I keep faith with everyone. I do not render evil to those who do evil to me, but wish them a condition like my own, in which one receives neither good nor evil at the hands of men. I try to be just, genuine, sincere and loyal to all men, and I feel special affection for those to whom God has most intimately joined me. And whether I am alone or in the sight of others, in all my doings I am in the sight of God, who must judge them and to whom I have devoted them all. These are my feelings. And all the days of my life I bless my Redeemer, who implanted them in me and who made a man full of weakness, wretchedness, concupiscence, pride and ambition into one free from all these evils, by the power of his grace, to which all glory for this is due, since nothing but wretchedness and error come from me.

May 10, Spoust1 rated it really liked it. The highlight, aside from the famous section on "the wager," was Pascal's sense of the human situation as fundamentally divided, torn between spirit and body, good and evil, divine and and mortal, finite and infinite.

Christianity's truth, for Pascal, consists in part in how it makes room for the duality inherent in the human. This leads him to a conception of faith as being not beyond reason, exactly, because there are "signs," and there is truth in Christianity see: Pascal's theology of the human leads him to take a lot of these interesting in-between positions. Most of the writing is quite enjoyable. Hume mixed with Kierkegaard, aphorism-style. Some of the bits towards the end on scripture and miracles and other such things are tedious and will be flatly unconvincing to the modern reader.

Which is not to say that his reading of Christianity is itself outdated. That, scattered throughout and not only -- or primarily -- contained in these later chapters, is strikingly modern. He speaks to us still, as a contemporary as so many do. Feb 16, Marie rated it it was amazing Shelves: I sure do have a lot to think about after reading this in its entirety, and worse, in a day. Even getting more difficult for those who are not familiar with latin or Bible towards the end, it's worth reading.

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I have had the luck to be able to read the edition with T. Eliot's introduction right from Project Gutenberg. I do recommend that one as well, if you can find it in a printed v I sure do have a lot to think about after reading this in its entirety, and worse, in a day. I do recommend that one as well, if you can find it in a printed version, so as not to be desperately scrolling through endless pages.

A lot of what I had been discussing and thinking about in my actual process of converting is present here, and exposed with such intelligence and apparent simplicity that it's frightening. Jan 02, Doutor Branco rated it it was amazing Shelves: It really is a fantastic book. It's rich in so many different ways.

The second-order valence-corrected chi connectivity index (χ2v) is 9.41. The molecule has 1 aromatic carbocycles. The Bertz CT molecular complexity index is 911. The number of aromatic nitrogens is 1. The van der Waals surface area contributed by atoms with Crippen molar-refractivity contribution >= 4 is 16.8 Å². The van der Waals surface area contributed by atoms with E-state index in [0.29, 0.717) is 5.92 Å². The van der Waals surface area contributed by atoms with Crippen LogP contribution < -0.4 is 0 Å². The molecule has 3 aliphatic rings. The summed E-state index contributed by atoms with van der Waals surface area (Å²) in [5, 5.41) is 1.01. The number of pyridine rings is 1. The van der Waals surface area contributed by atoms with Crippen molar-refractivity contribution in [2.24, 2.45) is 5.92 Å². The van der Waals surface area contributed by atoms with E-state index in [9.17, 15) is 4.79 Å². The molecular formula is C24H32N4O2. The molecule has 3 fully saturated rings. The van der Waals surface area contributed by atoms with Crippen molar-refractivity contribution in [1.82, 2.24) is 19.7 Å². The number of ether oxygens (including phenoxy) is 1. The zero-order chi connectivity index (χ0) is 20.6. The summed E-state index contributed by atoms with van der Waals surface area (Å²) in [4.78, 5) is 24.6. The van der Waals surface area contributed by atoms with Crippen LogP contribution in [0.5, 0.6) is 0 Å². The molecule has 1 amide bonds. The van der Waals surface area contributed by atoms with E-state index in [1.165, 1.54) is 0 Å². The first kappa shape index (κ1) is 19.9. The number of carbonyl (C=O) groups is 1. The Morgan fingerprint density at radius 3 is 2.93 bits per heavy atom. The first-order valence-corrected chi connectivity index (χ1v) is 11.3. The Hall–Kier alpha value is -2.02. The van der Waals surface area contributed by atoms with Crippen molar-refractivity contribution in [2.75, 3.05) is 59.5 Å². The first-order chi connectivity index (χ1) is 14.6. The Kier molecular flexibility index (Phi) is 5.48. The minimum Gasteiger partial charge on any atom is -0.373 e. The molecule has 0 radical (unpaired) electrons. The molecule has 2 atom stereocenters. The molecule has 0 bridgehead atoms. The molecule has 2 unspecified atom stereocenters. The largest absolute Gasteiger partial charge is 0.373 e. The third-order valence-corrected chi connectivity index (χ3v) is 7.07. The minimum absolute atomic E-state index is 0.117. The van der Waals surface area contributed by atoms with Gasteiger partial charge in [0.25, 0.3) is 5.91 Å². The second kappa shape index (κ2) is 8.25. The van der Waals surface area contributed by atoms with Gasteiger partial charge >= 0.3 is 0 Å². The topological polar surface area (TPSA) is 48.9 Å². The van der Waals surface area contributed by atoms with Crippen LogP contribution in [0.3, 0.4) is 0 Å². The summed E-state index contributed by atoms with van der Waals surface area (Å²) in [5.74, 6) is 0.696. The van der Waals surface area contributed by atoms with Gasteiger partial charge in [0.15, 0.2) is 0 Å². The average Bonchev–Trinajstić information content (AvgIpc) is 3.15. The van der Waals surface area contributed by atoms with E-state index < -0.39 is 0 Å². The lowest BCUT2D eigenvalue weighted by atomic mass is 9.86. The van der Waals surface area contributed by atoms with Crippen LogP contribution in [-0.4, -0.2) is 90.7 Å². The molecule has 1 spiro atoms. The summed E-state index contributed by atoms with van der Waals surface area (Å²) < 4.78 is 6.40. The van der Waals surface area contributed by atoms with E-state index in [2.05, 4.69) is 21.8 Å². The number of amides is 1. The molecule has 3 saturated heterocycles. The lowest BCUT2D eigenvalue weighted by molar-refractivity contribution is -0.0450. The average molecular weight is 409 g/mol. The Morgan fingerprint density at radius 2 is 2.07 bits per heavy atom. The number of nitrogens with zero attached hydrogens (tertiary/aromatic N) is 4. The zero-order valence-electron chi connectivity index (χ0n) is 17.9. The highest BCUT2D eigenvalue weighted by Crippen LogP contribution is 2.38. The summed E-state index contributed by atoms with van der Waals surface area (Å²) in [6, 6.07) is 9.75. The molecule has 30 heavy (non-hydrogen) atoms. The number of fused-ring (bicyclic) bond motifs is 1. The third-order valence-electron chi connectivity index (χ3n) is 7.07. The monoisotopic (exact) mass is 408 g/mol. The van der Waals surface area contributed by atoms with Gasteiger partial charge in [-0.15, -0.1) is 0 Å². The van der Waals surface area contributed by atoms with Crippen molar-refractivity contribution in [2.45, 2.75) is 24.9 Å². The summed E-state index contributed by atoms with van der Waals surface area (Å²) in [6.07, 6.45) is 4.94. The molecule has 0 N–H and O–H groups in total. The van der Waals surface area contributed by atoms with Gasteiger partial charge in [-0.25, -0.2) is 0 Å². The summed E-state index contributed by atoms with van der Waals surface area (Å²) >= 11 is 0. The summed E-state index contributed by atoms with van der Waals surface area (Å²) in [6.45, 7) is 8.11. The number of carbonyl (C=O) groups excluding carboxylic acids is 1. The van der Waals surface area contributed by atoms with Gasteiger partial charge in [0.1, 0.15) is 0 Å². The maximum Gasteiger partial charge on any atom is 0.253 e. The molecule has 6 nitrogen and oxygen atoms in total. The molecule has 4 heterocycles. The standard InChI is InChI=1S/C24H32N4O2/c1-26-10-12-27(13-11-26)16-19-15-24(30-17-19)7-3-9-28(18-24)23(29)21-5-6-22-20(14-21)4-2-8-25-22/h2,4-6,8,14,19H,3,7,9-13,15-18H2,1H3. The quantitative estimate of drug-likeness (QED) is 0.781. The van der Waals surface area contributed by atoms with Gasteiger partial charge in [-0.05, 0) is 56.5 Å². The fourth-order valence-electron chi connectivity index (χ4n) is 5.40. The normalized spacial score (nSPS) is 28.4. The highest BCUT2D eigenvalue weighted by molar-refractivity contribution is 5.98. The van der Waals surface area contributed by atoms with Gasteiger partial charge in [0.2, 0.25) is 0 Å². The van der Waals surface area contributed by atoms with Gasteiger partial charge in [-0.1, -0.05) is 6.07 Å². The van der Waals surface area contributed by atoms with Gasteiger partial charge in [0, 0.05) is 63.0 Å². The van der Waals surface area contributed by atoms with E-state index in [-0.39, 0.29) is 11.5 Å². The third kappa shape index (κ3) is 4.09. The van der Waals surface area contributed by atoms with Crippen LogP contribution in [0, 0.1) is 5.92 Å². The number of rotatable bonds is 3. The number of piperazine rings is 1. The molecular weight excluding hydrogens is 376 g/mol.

Apr 02, Nick Gibson rated it it was amazing. A dreamlike read - like when a character in a film drifts in and out of consciousness and catches only bits and pieces of the surrounding events. But then Pascal will suddenly explode from the page with insight earnestly expressed and original in perspective. A few themes worth calling out First, a deep interest in the role of the Jewish people in God's plan, especially A dreamlike read - like when a character in a film drifts in and out of consciousness and catches only bits and pieces of the surrounding events.

First, a deep interest in the role of the Jewish people in God's plan, especially as witnesses for Christ despite their denial of His identity as Messiah. Especially because of that denial, in fact. Second, surprising ideas about the divine logic behind the quirks of special revelation. Third, a beautifully Biblical perception of the inadequacy of human reason and the need for graceful, special revelation to think rightly.

He wasn't orthodox - from a Reformed Protestant perspective. But he did try to think biblically. He held to biblical distinctions in defiance of his Enlightenment context.


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He struggled against the Jesuits. He sympathized with the Jansenists. He held fast to his encounter with the real, personal, living God. And he did all this in less than forty years while breaking new ground in the study of vacuum, fluids, calculators, geometry, and probability. Oh, and he didn't buy into the hype around Descartes and Montaigne.

Jul 18, Simon Robs rated it really liked it. Zizek, excerpted from piece in today's: One of the guys who really got what modernity is about is Blaise Pascal. As such, he understood much Zizek, excerpted from piece in today's: As such, he understood much better what was emerging with modern science than all those scientific empiricist enthusiasts or whatever. What may appear as a conservative move is something that enables you to see things that others may not see.

Dec 04, Deni rated it it was amazing. Pensamientos sueltos, repleto de citas impresionantes que no puedo enumerar una a una. Encuentro la cancha cuando leo a Pascal. La necesidad que produce estar vivo, el verdadero dolor, el tedio, la angustia. Y somos tan vanos que la estima de cinco o seis personas que nos rodean nos entretiene y contenta'. Y se pone super bajonero si le pinta. Y las cosas que dice de Dios Pascal gets four stars. Pascal is a Reformation-era Roman Catholic in good standing. He is Augustinian, and therefore Calvinist in many respects, but despises Calvin.

To top it off, he's a mathematician, not a theologian. So the outcome can be quite scattered at times. Still, for a book that he never actually wrote, this is a remarkable book. The introduction also misrepresents Calvin so blatantly as to be embarrassing coming from such a reputable scholar. Also, the notes aren't as helpful as I'd hoped they would be and are hidden away at the end of the book vs.

Overall, Pascal is well worth the read. Jul 16, Andrew added it Shelves: I'm the wrong person for this, the wrong person entirely. It's hard to fault Pascal's prose, and while a lot of these little aphorisms are rather wonderful, melancholy mutterings. And in fact, it comes off as rather desperate towards the end, which, perhaps can be expected from t I'm the wrong person for this, the wrong person entirely.

And in fact, it comes off as rather desperate towards the end, which, perhaps can be expected from the father of fake-it-til-you-make-it theology. Some beautiful bits though, especially earlier on. Augustine, with a precursor of Existentialism. Pascal is an existentialist. Please try your search again later. For warranty information about this product, please click here.